FundsIndia reviews: Large-cap funds

May 11, 2016 . Bhavana Acharya

It has been quite a ride for the stock market, and especially large-cap stocks, since the Sensex peaked slightly above the 30,000 mark in March last year. The BSE 100 index, which represents large-cap stocks, is down 2.9 per cent in the year to date and 4.5 per cent for the year. But from the low in February this year, the index staged a comeback.

Returns of large-cap funds consequently slid sharply and then recovered smartly from the February 2016 low. The nature of the market rally in March and April have also seen funds with a cyclical portfolio tilt recover. Here’s what large-cap funds have done in the past year.

Making a comeback

As the euphoria from the strong election faded in 2015, and reform and growth predictions met with a reality check, the market headed south. From the high in March 2015 to the low hit in February this year, the BSE 100 index dropped a steep 17.8 per cent. The loss in the Sensex and the Nifty 50 were also around the same levels. Large-cap funds, on an average, lost 17 per cent. These funds have most of their picks coming from the top 100 or 200 stocks by market capitalisation.

But post the largely positive Budget, a return of foreign portfolio investors, fears over a US rate hike receding, and a prediction of normal monsoons this year, the market began to recover. Foreign Portfolio Investments (FPIs) ploughed in a net Rs. 29,558 crore in March and April alone, after being net sellers in nearly every month since last March. The BSE 100 index, thus, gained 11 per cent from March to date. The BSE LargeCap index, which is another representative of the large-cap segment, rose 18 per cent.

What’s different in this recent revival is that sectors and stocks that bore the brunt of the market fall in 2015 were accorded more importance. In the past three months, sectors that have logged the strongest gains are from the cyclical basket, recouping a good part of the losses they had made in the past year or so.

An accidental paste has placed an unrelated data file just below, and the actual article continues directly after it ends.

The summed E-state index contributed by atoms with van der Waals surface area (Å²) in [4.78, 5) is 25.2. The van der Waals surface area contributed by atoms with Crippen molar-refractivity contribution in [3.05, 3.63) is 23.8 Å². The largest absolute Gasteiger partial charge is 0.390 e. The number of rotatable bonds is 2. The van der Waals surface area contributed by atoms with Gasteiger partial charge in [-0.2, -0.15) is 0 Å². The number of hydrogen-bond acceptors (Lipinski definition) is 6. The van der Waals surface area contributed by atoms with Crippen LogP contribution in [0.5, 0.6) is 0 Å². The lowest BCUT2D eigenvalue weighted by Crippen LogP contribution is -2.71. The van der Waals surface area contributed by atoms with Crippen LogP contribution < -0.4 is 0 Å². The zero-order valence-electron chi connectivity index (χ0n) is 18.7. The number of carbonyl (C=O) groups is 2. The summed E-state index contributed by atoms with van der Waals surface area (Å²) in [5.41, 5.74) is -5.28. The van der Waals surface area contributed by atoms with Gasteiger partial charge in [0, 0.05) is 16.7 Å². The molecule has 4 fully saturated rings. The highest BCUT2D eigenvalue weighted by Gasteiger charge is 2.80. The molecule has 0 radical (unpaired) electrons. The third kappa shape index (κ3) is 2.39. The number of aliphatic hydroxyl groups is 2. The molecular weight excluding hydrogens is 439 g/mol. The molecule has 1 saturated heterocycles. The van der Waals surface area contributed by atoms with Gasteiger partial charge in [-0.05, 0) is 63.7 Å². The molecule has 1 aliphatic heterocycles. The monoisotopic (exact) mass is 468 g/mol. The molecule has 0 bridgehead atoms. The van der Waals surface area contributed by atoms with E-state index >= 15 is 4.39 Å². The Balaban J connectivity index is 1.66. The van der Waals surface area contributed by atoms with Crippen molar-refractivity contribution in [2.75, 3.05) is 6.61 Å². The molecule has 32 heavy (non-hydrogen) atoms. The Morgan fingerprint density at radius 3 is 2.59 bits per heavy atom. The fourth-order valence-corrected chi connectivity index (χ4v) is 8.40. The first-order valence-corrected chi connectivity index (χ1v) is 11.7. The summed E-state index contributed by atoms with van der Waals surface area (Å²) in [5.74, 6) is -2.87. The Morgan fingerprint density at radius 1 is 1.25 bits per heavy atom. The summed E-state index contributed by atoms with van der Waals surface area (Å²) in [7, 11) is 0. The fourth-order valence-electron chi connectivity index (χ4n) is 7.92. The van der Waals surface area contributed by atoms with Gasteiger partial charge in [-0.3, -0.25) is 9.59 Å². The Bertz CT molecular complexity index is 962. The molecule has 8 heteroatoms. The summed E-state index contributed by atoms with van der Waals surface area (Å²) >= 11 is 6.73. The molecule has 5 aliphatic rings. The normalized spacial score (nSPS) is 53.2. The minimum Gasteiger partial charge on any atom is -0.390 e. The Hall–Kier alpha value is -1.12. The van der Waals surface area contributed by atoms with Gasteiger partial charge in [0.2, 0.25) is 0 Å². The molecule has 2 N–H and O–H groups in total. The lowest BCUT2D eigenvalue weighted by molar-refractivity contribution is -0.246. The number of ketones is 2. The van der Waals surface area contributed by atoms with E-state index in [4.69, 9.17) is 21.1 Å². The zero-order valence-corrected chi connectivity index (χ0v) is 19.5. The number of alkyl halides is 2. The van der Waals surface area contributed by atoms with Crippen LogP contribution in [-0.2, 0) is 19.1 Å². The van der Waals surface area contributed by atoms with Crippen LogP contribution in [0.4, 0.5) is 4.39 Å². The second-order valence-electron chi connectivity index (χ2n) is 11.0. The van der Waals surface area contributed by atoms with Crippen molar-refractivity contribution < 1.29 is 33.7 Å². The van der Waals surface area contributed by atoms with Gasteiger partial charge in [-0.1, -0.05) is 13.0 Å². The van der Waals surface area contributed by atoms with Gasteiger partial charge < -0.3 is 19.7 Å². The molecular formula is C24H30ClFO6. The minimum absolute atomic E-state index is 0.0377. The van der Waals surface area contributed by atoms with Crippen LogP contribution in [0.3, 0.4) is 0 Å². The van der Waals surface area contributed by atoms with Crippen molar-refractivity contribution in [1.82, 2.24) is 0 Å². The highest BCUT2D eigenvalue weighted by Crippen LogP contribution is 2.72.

For one thing, these stocks were beaten down and thus, were ripe for plucking. Two, these stocks were trading at more reasonable valuations than the high-quality or consumption-themed basket. Three, efforts to clean up the banking system, rate cuts and their transmission into lower rates, signs of an uptrend in core industries, improvement in freight rates and commercial vehicle sales, all suggest that the worst of the economic slump is past, and the hitherto stagnant manufacturing and capital goods sectors can revive. Four, predictions of a normal monsoon and no sharp hike in MSP prices both point to steady inflation and a rural revival. Five, government spending on roads, railways, urban and rural infrastructure can also improve fortunes of the industrial sector.

Common causes

On an average, large-cap funds registered a loss of 2.6 per cent for the one-year period compared to the 4.5 per cent loss for the BSE 100 index. The uptick from the February low helped erase a good bit of the heavy losses several funds had suffered. In fact, at the February low the one-year average loss was 18 per cent.


Unlike mid-cap funds, the investible universe for large-cap funds is much smaller and there’s lesser scope for deviation from the index weights. One stock most funds held among their top ten was Maruti Suzuki, whose swift correction pulled down returns. Similarly, the underperforming ITC was an addition to several fund portfolios, being among the few reasonably valued FMCG stocks. Other popular stocks include Infosys and Reliance Industries; the comparatively better run of these stocks countered the falls to some extent.

In another thread running through most large-cap funds, the mild to steep correction in two fund favourites – software and pharmaceuticals – hit hard. Similarly, banking and financial services, the third must-have sector, had a rough time over 2015 and 2016, and this has affected the entire large-cap fund basket.

Fund performance